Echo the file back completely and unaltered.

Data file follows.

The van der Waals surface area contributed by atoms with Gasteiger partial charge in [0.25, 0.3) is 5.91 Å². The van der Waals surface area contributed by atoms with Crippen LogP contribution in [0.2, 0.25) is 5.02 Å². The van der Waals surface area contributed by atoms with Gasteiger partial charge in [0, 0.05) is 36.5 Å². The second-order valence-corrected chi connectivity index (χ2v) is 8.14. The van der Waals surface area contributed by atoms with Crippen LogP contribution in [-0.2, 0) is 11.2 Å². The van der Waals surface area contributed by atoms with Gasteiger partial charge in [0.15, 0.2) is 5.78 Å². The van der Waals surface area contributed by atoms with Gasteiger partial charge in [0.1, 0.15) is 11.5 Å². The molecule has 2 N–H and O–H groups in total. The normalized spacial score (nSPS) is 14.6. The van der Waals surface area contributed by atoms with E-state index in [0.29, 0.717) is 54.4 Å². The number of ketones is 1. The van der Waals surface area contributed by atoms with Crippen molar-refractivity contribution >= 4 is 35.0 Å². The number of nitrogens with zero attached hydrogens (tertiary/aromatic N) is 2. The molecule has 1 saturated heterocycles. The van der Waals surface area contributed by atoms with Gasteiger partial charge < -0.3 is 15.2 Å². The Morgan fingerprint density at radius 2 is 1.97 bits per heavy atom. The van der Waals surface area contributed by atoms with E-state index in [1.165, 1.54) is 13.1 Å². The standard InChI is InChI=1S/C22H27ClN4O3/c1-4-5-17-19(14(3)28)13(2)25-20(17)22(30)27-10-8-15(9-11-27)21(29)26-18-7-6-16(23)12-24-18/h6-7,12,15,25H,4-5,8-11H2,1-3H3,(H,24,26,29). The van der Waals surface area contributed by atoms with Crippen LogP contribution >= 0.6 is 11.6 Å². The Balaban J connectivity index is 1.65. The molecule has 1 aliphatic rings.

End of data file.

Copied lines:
The van der Waals surface area contributed by atoms with Gasteiger partial charge in [0.25, 0.3) is 5.91 Å². The van der Waals surface area contributed by atoms with Crippen LogP contribution in [0.2, 0.25) is 5.02 Å². The van der Waals surface area contributed by atoms with Gasteiger partial charge in [0, 0.05) is 36.5 Å². The second-order valence-corrected chi connectivity index (χ2v) is 8.14. The van der Waals surface area contributed by atoms with Crippen LogP contribution in [-0.2, 0) is 11.2 Å². The van der Waals surface area contributed by atoms with Gasteiger partial charge in [0.15, 0.2) is 5.78 Å². The van der Waals surface area contributed by atoms with Gasteiger partial charge in [0.1, 0.15) is 11.5 Å². The molecule has 2 N–H and O–H groups in total. The normalized spacial score (nSPS) is 14.6. The van der Waals surface area contributed by atoms with E-state index in [0.29, 0.717) is 54.4 Å². The number of ketones is 1. The van der Waals surface area contributed by atoms with Crippen molar-refractivity contribution >= 4 is 35.0 Å². The number of nitrogens with zero attached hydrogens (tertiary/aromatic N) is 2. The molecule has 1 saturated heterocycles. The van der Waals surface area contributed by atoms with Gasteiger partial charge < -0.3 is 15.2 Å². The Morgan fingerprint density at radius 2 is 1.97 bits per heavy atom. The van der Waals surface area contributed by atoms with E-state index in [1.165, 1.54) is 13.1 Å². The standard InChI is InChI=1S/C22H27ClN4O3/c1-4-5-17-19(14(3)28)13(2)25-20(17)22(30)27-10-8-15(9-11-27)21(29)26-18-7-6-16(23)12-24-18/h6-7,12,15,25H,4-5,8-11H2,1-3H3,(H,24,26,29). The van der Waals surface area contributed by atoms with Crippen LogP contribution >= 0.6 is 11.6 Å². The Balaban J connectivity index is 1.65. The molecule has 1 aliphatic rings.